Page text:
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Everything You Need to Know about Pet Cystotomy

When you find out your dog or cat needs bladder surgery, it can be overwhelming and hard to understand what your vet tells you about the procedure or even about why he or she needs one in the first place. At Cuyamaca Animal Hospital, we do everything we can to educate our clients in the Santee and larger San Diego communities so that they can make informed decisions around their pets’ surgical needs.

With a cystotomy, in particular, there can be a lot of confusion or misinformation on Google about what it is and where to go to have one performed on your dog or cat. As you know, we strive to break down the dense research and medical terminology so that all our clients can understand and feel empowered about the choices they are making.

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Here’s everything you should know about veterinary cystotomy:

Why does my pet need a cystotomy?

The most common reason for a cystotomy is bladder stones, which typically form due to chronic urinary tract infections (UTIs), or from excreting too much of a certain mineral in the bladder. The most common types of these stones are struvite and calcium stones, respectively.

What You Should Know About Struvite and Calcium Stones

Both struvite and calcium stones are diagnosed by taking x-rays but can also be found by your technicians obtaining a urinalysis by cystocentesis since ultrasound is used to guide the needle into the bladder to obtain the sample. After surgery, the stones are sent to a lab to determine what type of stones they are and to make recommendations on prevention—like what diet to feed and how to monitor your pet so that these stones don’t return.

In the case of pure struvite stones, these stones are typically dissolved with diet adjustments. Struvite stones are more common in females since females are more likely than males to get UTIs. However, male pets are typically recommended to have a cystotomy right away, as male pets are more likely to become obstructed by stones and unable to urinate. Obstruction due to stones can lead to acute kidney failure, and in worst cases, death.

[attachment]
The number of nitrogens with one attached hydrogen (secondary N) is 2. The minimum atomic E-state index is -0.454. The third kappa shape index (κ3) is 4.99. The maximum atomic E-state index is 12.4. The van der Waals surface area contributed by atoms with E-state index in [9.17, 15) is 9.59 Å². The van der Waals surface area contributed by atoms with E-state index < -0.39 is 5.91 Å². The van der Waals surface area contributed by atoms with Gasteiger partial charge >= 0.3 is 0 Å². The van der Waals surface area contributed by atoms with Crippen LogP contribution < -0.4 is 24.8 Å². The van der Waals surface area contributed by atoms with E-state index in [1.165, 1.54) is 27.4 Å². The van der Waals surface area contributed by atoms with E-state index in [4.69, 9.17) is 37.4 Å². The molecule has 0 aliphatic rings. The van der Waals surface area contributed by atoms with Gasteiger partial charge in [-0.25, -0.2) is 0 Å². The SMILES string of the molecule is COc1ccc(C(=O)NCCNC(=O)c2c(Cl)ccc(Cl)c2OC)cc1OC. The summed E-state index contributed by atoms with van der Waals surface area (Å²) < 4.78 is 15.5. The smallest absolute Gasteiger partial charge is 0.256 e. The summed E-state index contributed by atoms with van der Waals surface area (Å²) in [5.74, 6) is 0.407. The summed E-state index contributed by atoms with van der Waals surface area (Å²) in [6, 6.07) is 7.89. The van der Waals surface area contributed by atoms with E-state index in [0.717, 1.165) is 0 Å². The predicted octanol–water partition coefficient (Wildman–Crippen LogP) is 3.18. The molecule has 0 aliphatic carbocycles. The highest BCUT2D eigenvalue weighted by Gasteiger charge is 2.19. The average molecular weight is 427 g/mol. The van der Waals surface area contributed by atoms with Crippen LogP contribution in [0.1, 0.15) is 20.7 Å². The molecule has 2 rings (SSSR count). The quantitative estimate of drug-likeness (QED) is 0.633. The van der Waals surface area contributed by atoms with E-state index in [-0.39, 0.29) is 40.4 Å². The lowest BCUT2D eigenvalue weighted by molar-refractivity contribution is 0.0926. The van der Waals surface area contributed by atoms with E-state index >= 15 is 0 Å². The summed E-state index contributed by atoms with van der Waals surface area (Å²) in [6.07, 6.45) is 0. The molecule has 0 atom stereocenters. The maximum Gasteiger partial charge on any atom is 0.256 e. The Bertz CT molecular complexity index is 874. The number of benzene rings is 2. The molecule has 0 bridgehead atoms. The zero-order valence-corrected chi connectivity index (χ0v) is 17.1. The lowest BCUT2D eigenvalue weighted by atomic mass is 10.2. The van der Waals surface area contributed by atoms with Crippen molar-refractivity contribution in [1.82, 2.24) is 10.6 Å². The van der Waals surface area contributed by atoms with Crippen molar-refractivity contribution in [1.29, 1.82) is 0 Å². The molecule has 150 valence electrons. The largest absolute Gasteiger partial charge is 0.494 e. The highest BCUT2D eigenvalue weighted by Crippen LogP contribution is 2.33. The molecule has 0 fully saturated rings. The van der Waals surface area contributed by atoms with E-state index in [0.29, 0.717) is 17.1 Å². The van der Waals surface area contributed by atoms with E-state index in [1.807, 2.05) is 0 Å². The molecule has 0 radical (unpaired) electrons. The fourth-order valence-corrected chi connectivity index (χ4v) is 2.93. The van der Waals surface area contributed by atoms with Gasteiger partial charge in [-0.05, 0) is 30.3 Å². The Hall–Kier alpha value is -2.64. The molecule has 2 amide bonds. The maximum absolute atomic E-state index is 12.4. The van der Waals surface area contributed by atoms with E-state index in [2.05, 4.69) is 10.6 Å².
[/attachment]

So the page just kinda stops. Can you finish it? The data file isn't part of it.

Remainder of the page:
In summary: if your female pet doesn’t naturally dissolve the stones, if the pet is male, or if your pet is uncomfortable, a cystotomy will be recommended.

What is a Cystotomy, and What is the Process?

In the simplest terms, a cystotomy is a surgical procedure on the bladder. A cystotomy is typically performed to remove bladder stones but is sometimes necessary to remove a tumor. Your veterinary surgeon will make an incision through your cat or dog’s abdominal wall, and then into the bladder wall to remove the stones or the tumor.

After a thorough inspection to make sure the stones and/or tumors are removed, your surgeon will then close the incision. Typically, the patient will go home later in the day after urinating for the vet to make sure he or she is comfortable doing so. Fortunately, the bladder is the fastest healing organ in the body, so most pets are back to normal in just a week.

What You Should Expect Post-Op

Commonly, pets will continue to strain during urination, will urinate frequently, and even have blood in their urine for at least a few days. If you see this happening after a cystotomy, do not worry!

Post-op complications are rare but are worth mentioning so that you are fully prepared in the event that your pet experiences uncommon consequences due to a cystotomy. These include incontinence (though this typically resolves within a week), straining and discomfort that lasts longer than 3-4 days, and urine leakage. Even in the event of these complications, pets typically respond well to an anti-inflammatory injection, should you return your cat or dog to the vet.

How Cuyamaca Animal Hospital Can Help

One of the reasons we strive in earnest to inform our clients thoroughly about procedures like these is because we don’t want to see our clients pay extra for a procedure we can do in-house. Part of our mission is to provide a wide range of veterinary services—from routine ones to complex ones like cystotomies—at a fraction of the cost of specialty veterinary hospitals.


Cuyamaca Animal Hospital works to be transparent every step of the way through your cat or dog’s surgical processes. Our focus is consistently on patient safety, pain management, and staying on top of best surgical practices so that your fears and concerns are put to rest. We are proud to have a compassion-based staff who takes exceptional measures before, during, and after surgery to ensure safe and full recovery in your pet.

Even if your pet has been recommended a cystotomy by another vet, Cuyamaca Animal Hospital can help. Don’t pay an astronomical price for a cystotomy at the specialty hospital when you don’t have to! Call us today at (619) 448-0707 so we can discuss your pet’s intestinal surgical needs.

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